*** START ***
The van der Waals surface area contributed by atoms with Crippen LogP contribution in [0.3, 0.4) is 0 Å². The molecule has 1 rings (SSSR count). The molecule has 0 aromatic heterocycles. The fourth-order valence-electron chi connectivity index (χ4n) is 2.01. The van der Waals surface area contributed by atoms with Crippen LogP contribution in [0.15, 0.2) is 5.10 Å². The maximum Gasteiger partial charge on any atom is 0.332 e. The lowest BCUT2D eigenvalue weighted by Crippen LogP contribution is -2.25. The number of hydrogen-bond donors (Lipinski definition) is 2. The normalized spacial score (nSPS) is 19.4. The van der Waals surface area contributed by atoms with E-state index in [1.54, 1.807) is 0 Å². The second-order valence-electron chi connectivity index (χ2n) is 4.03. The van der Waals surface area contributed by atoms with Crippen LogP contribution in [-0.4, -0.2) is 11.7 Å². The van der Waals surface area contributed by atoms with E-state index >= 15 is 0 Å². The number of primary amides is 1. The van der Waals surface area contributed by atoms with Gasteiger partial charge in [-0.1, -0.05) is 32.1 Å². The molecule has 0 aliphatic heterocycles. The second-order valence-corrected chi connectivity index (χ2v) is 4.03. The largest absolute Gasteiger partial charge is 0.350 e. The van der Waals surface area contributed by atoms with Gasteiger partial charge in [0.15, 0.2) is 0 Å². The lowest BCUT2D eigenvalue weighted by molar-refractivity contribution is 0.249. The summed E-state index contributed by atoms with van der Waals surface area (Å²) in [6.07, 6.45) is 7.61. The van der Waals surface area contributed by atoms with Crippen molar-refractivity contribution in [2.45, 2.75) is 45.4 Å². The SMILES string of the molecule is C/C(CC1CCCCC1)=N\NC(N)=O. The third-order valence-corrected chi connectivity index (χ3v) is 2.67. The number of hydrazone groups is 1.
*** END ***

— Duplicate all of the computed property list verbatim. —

The van der Waals surface area contributed by atoms with Crippen LogP contribution in [0.3, 0.4) is 0 Å². The molecule has 1 rings (SSSR count). The molecule has 0 aromatic heterocycles. The fourth-order valence-electron chi connectivity index (χ4n) is 2.01. The van der Waals surface area contributed by atoms with Crippen LogP contribution in [0.15, 0.2) is 5.10 Å². The maximum Gasteiger partial charge on any atom is 0.332 e. The lowest BCUT2D eigenvalue weighted by Crippen LogP contribution is -2.25. The number of hydrogen-bond donors (Lipinski definition) is 2. The normalized spacial score (nSPS) is 19.4. The van der Waals surface area contributed by atoms with E-state index in [1.54, 1.807) is 0 Å². The second-order valence-electron chi connectivity index (χ2n) is 4.03. The van der Waals surface area contributed by atoms with Crippen LogP contribution in [-0.4, -0.2) is 11.7 Å². The van der Waals surface area contributed by atoms with E-state index >= 15 is 0 Å². The number of primary amides is 1. The van der Waals surface area contributed by atoms with Gasteiger partial charge in [-0.1, -0.05) is 32.1 Å². The molecule has 0 aliphatic heterocycles. The second-order valence-corrected chi connectivity index (χ2v) is 4.03. The largest absolute Gasteiger partial charge is 0.350 e. The van der Waals surface area contributed by atoms with Gasteiger partial charge in [0.15, 0.2) is 0 Å². The lowest BCUT2D eigenvalue weighted by molar-refractivity contribution is 0.249. The summed E-state index contributed by atoms with van der Waals surface area (Å²) in [6.07, 6.45) is 7.61. The van der Waals surface area contributed by atoms with Crippen molar-refractivity contribution in [2.45, 2.75) is 45.4 Å². The SMILES string of the molecule is C/C(CC1CCCCC1)=N\NC(N)=O. The third-order valence-corrected chi connectivity index (χ3v) is 2.67. The number of hydrazone groups is 1.